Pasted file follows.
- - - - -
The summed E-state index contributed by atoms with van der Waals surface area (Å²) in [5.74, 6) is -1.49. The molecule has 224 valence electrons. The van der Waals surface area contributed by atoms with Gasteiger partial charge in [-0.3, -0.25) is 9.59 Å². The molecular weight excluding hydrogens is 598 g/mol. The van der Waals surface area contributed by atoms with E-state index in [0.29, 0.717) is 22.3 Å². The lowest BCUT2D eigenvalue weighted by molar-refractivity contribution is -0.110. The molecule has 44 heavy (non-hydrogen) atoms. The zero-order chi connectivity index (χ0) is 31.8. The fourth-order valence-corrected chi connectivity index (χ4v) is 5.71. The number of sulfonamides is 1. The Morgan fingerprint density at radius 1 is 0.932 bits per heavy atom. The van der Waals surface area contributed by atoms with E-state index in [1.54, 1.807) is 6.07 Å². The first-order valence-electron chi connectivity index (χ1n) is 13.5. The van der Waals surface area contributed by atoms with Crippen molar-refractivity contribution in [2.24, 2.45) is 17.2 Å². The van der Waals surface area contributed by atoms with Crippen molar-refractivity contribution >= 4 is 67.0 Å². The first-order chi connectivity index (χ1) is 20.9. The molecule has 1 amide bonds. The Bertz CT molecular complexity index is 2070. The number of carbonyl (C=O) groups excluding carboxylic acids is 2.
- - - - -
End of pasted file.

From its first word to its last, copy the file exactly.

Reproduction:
The summed E-state index contributed by atoms with van der Waals surface area (Å²) in [5.74, 6) is -1.49. The molecule has 224 valence electrons. The van der Waals surface area contributed by atoms with Gasteiger partial charge in [-0.3, -0.25) is 9.59 Å². The molecular weight excluding hydrogens is 598 g/mol. The van der Waals surface area contributed by atoms with E-state index in [0.29, 0.717) is 22.3 Å². The lowest BCUT2D eigenvalue weighted by molar-refractivity contribution is -0.110. The molecule has 44 heavy (non-hydrogen) atoms. The zero-order chi connectivity index (χ0) is 31.8. The fourth-order valence-corrected chi connectivity index (χ4v) is 5.71. The number of sulfonamides is 1. The Morgan fingerprint density at radius 1 is 0.932 bits per heavy atom. The van der Waals surface area contributed by atoms with E-state index in [1.54, 1.807) is 6.07 Å². The first-order valence-electron chi connectivity index (χ1n) is 13.5. The van der Waals surface area contributed by atoms with Crippen molar-refractivity contribution in [2.24, 2.45) is 17.2 Å². The van der Waals surface area contributed by atoms with Crippen molar-refractivity contribution >= 4 is 67.0 Å². The first-order chi connectivity index (χ1) is 20.9. The molecule has 1 amide bonds. The Bertz CT molecular complexity index is 2070. The number of carbonyl (C=O) groups excluding carboxylic acids is 2.